HONG KONG (Reuters) - A Hong Kong court on Thursday found two men guilty of attacking a former chief editor of a major Hong Kong newspaper with a meat cleaver in a case that raised concerns about press freedom in the Chinese-run city.
Yip Kim-wah and Wong Chi-wah were convicted of causing “grievous bodily harm with intent” in the stabbing of former Ming Pao chief editor Kevin Lau on Feb. 26, 2014, in broad daylight.
The men were also found guilty of stealing a motorcycle that was used to make their escape.
Lau welcomed the unanimous verdict by a seven-person jury. But he also urged the police to continue investigating so that the “mastermind” can be brought to justice.
The attack came in the months before last year’s mass pro-democracy protests, and was widely seen as a warning to Hong Kong’s vibrant media that has remained a bastion of critical reporting on China, a far cry from mainland China where newspapers are subject to heavy censorship and state control.
Hong Kong, a former British colony, reverted to Chinese rule in 1997 amid promises by Beijing to allow considerable autonomy and broad freedom of speech.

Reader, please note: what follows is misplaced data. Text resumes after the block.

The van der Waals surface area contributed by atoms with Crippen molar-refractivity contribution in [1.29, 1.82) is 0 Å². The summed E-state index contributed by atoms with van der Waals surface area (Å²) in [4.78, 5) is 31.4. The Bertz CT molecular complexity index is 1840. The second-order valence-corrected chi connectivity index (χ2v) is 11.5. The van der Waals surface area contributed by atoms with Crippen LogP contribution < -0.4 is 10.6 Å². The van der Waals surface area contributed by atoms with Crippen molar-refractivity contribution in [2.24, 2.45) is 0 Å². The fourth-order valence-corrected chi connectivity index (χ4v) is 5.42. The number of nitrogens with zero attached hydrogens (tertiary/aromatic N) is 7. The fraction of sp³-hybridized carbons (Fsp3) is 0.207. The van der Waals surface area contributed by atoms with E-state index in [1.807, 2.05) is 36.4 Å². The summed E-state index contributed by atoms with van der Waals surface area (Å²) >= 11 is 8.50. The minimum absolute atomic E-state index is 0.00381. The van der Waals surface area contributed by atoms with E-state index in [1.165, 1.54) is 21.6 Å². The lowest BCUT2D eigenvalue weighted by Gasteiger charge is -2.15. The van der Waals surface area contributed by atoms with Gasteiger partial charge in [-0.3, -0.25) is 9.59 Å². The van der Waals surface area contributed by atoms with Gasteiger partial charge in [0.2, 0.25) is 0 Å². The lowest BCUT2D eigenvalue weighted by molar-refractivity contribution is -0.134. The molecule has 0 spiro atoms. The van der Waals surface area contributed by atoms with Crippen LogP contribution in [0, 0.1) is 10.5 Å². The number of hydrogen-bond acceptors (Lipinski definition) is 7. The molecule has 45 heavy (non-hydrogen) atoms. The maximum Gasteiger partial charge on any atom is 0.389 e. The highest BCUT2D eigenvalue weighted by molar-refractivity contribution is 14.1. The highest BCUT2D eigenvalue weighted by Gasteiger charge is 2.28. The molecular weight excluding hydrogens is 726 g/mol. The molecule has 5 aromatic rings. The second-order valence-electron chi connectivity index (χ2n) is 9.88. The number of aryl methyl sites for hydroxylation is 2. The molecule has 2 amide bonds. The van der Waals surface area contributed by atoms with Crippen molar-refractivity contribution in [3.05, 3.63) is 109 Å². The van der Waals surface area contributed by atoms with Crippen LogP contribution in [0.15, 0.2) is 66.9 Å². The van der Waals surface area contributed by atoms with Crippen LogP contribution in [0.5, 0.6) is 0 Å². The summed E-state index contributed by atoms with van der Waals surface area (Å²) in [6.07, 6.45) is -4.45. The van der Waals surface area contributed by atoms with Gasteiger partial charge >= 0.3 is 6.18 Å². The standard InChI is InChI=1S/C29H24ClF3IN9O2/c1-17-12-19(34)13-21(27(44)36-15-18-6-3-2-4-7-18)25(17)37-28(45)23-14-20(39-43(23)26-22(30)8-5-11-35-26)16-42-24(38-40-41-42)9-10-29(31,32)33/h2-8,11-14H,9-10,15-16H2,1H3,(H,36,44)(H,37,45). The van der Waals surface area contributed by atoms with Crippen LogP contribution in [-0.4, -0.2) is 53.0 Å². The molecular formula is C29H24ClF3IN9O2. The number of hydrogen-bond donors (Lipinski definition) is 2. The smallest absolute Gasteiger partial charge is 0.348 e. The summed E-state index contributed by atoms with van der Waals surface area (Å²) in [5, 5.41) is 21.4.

The defendants testified that they had been forced by police to confess. Yip told the jury that several Chinese officers had told him that the case was politically important to Beijing and that they needed someone to admit to it as soon as possible.
Wong said Hong Kong police had also assaulted him and coached him on his confession.
“I was told if I didn’t follow the instructions I would be taken back to (China),” Wong told the court, adding he’d been hit and kicked by the officers.
Senior police officers denied the accusations, according to the official China Daily.
Ming Pao is a widely respected newspaper, though the appointment of a Malaysian editor with suspected pro-Beijing leanings has stoked recent controversy.
The attack on Lau was cited as the most violent example of how press freedom in Hong Kong has deteriorated, according to a recent report.
“I hope and I urge the police to make all efforts to continue the investigation until they find out the mastermind behind the crime,” a calm-looking Lau told reporters. He declined to speculate on who might have orchestrated the attack.
Sentencing is due on Friday next week. Lawyers for the defendants said they may appeal.
Reporting by Adelaide Hui and Clare Baldwin; Additional reporting by Ever Tang and Viola Zhou; Editing by Nick Macfie and James Pomfret